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US man busted for outsourcing his own job

A US man has been busted for outsourcing his own job to China.

The entrepreneurial employee paid a Chinese contractor a fifth of his six-figure salary to do his software development work, then spent his workdays browsing YouTube, eBay and Facebook.

Phone company Verizon was called after the man's employer - described as a "critical intrastructure company" - noticed frequent connections from Shenyang, China, to the man's workstation.

It suspected malware, or some kind of hacker attack.

But a Verizon risk assessment team discovered hundreds of invoices on the man's PC from a Shenyang contractor, the BBC reports.

According to Help Net Security, the company's HR department had found nothing wrong with the scammer's work (or at least that done on his behalf). 

In fact it "consistently gave him glowing performance reviews because he apparently wrote clean code and submitted it on time."

The offender is described as an "inoffensive and quiet family man." 

He was also well organised, perpetuating the scam across several employers at once to pull in hundreds of thousands in salary a year, while paying Chinese contractors around $US50,000.

Comments and questions

The very essence of capitalism.

Good for him.

Well played, sir, well played.

Reads like a Dilbert cartoon.

I agree with Welldone. That is the very essence of capitalism. How is it when an individual does it, he is a scammer, yet when a company does it it is a good business decision?

The work was completed on time, and was of good quality. Working smart beats working hard any day.

Hmmm, let's see. Providing secure access into your employer's systems to an unknown person (or persons) in China. Yep, damn right, I'd have had him fired, too.

Roughly equivalent to your local daycare outsourcing child minding to some hobos they got in off the street.

Yes, the security breach deserved the firing - not the outsourcing. Probably couldn't outsource without breaching confidentiality obligations anyway.

On the face of it, I agree with Alan but I'm also wary that there is more to the story. The article says he was doing the same thing with several employers, so short of cloning he must have been working remote with some degree of autonomy. He had to have been on contract otherwise the IRS would have changed his tax code and it would have been obvious to all employers. And if he was worked under false names, the media would have pounced on it. So it is difficult to speculate with so little information. Apart from the obvious security risk with it being China, if it was, in fact, mainland China.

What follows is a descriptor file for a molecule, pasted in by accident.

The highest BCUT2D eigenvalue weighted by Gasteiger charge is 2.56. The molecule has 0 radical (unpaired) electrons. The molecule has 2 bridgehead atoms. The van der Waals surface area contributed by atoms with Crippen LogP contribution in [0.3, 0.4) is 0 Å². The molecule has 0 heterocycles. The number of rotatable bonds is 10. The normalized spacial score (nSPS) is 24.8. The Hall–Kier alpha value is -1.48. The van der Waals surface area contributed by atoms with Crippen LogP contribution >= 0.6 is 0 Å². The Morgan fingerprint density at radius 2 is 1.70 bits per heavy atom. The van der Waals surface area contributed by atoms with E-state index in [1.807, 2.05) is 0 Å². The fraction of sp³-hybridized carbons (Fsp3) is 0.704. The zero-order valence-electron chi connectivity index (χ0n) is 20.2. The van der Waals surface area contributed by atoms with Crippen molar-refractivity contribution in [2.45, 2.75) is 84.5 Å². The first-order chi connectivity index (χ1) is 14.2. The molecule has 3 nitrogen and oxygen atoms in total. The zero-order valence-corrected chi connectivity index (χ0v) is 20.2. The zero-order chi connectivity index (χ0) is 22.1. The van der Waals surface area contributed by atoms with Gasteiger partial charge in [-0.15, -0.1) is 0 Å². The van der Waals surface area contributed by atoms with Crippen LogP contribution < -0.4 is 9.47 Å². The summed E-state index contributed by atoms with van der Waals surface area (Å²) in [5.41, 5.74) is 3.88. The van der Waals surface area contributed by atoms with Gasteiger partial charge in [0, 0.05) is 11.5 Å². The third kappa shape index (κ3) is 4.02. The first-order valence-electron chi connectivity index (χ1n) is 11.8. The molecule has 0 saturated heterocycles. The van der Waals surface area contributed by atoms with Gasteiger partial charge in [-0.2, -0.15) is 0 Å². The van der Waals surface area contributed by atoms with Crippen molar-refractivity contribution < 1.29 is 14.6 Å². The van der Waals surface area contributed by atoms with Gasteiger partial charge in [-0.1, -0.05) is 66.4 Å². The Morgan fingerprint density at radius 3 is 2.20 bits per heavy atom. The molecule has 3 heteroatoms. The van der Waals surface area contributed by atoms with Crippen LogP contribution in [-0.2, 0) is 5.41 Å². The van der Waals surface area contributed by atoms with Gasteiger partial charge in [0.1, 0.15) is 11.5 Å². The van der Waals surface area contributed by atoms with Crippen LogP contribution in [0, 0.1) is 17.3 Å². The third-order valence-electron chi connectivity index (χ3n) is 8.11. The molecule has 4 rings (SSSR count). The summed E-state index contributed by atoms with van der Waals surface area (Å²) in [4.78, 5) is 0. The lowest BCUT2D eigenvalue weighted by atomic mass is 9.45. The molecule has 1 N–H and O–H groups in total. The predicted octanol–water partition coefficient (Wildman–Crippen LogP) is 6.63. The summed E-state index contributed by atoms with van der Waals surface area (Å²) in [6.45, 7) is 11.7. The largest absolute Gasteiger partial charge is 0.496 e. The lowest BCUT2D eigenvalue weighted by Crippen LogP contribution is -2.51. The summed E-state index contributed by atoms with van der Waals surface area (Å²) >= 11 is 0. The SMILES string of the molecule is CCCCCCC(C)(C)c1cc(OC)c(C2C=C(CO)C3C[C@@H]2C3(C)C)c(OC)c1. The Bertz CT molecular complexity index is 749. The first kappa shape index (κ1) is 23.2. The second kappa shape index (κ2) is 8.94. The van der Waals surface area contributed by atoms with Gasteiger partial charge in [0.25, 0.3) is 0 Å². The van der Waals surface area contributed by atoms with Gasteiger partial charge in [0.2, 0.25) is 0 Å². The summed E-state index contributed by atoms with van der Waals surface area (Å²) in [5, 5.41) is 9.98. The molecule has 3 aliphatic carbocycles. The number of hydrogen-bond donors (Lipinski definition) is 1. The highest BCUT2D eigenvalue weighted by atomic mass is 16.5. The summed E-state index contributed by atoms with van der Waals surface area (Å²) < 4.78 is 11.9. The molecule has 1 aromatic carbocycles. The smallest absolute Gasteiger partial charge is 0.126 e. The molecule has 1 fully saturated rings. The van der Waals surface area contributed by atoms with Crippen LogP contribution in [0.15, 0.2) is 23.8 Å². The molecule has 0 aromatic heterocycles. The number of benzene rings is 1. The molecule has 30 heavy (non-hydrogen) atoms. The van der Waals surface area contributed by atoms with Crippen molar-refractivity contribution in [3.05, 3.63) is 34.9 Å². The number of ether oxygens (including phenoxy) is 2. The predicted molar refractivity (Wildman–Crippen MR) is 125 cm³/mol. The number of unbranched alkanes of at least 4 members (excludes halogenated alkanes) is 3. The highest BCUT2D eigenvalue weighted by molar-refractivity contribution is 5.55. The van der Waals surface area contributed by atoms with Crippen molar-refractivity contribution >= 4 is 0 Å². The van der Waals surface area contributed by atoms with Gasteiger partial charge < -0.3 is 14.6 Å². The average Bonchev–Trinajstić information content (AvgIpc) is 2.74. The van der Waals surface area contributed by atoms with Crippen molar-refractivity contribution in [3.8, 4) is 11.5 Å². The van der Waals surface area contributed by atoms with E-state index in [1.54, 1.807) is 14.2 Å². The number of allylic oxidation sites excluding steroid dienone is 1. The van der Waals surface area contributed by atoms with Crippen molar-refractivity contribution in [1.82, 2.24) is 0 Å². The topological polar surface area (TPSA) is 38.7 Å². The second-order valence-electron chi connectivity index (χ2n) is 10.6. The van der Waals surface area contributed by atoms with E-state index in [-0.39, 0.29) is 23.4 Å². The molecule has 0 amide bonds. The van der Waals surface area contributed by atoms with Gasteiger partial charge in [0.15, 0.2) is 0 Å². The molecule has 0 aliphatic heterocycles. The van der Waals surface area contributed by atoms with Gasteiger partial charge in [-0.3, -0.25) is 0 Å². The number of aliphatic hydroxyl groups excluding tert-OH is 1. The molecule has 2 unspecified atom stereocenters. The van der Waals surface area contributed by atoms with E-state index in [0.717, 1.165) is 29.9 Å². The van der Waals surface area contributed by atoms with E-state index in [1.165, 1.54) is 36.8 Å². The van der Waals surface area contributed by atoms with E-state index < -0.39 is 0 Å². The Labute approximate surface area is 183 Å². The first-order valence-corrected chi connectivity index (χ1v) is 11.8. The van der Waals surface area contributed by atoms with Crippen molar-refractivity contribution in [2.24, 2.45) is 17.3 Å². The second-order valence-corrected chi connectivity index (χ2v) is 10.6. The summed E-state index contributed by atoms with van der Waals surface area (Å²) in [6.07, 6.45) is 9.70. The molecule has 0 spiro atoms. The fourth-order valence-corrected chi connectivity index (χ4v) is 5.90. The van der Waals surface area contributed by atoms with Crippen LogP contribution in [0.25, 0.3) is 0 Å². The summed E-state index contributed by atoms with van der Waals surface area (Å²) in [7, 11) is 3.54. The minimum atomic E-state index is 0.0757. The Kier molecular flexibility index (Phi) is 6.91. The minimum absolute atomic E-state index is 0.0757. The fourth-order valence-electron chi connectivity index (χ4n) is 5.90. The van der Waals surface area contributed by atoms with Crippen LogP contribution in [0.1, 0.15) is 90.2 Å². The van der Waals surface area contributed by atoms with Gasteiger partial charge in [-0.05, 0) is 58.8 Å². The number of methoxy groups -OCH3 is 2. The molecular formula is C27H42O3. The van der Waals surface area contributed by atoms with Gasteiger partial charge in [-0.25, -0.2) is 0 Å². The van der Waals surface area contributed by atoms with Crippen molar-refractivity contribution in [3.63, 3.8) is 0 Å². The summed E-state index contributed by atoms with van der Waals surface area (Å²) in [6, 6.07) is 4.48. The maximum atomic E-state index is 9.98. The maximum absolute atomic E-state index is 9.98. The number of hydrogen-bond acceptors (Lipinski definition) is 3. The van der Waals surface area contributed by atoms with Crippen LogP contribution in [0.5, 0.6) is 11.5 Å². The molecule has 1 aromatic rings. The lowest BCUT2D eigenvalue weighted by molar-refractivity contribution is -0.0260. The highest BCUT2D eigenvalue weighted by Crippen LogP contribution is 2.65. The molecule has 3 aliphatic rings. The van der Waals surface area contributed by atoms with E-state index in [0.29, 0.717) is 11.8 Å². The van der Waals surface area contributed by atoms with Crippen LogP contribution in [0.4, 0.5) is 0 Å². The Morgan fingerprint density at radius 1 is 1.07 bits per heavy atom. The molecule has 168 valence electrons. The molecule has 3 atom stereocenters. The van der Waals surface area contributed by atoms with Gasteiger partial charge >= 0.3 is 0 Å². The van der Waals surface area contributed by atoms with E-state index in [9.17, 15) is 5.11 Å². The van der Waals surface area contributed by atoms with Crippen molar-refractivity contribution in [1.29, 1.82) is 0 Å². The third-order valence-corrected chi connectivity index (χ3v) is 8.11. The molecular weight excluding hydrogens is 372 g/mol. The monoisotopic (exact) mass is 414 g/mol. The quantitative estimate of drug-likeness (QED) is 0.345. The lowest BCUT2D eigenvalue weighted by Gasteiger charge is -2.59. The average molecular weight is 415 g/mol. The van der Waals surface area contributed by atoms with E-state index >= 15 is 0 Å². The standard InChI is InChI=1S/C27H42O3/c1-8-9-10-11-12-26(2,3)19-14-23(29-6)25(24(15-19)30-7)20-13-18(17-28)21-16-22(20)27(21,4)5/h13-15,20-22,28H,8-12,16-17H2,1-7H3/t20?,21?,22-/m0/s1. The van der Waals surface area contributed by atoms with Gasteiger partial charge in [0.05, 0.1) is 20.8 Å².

Yanks will do anything to avoid working for their pay. Fire him. It's fried but ballsie.

Ha, ha! This is awesome. Maybe I should outsource my 15,000km walk from Beijing to London that will be live-streamed over social media and live-streamed at various points. See: for more information.

I think this guy must have read The Four Hour Work Week by Tim Ferris.

He proposes outsourcing everything that you can.

His Four Hour Body is a much better read.

Sounds like the guy has a bright future with all those reliable Chinese coders on the books ... he just needs to set up his own a software contracting company.

He was only operating to the new "global market" economy.

He outsourced the work but still carried the accountability for it, which is the difference between the two remunerations.

Would be interesting to know if the company got rid of him, then kept the outsourcing arrangements that he set up in place.

I agree with #10. He should set up his own business, using the connections he developed, then manage the outsourcing for other companies.

Why on earth didn't they promote him, sack 10 other US-based developers and get him to see if his Chinese mate had another 20 like him? Sounds like his managers might be the ones that need to be reviewed.

I am pretty sure that him watching cat videos on YouTube all the time would have been logged by his company's IT department.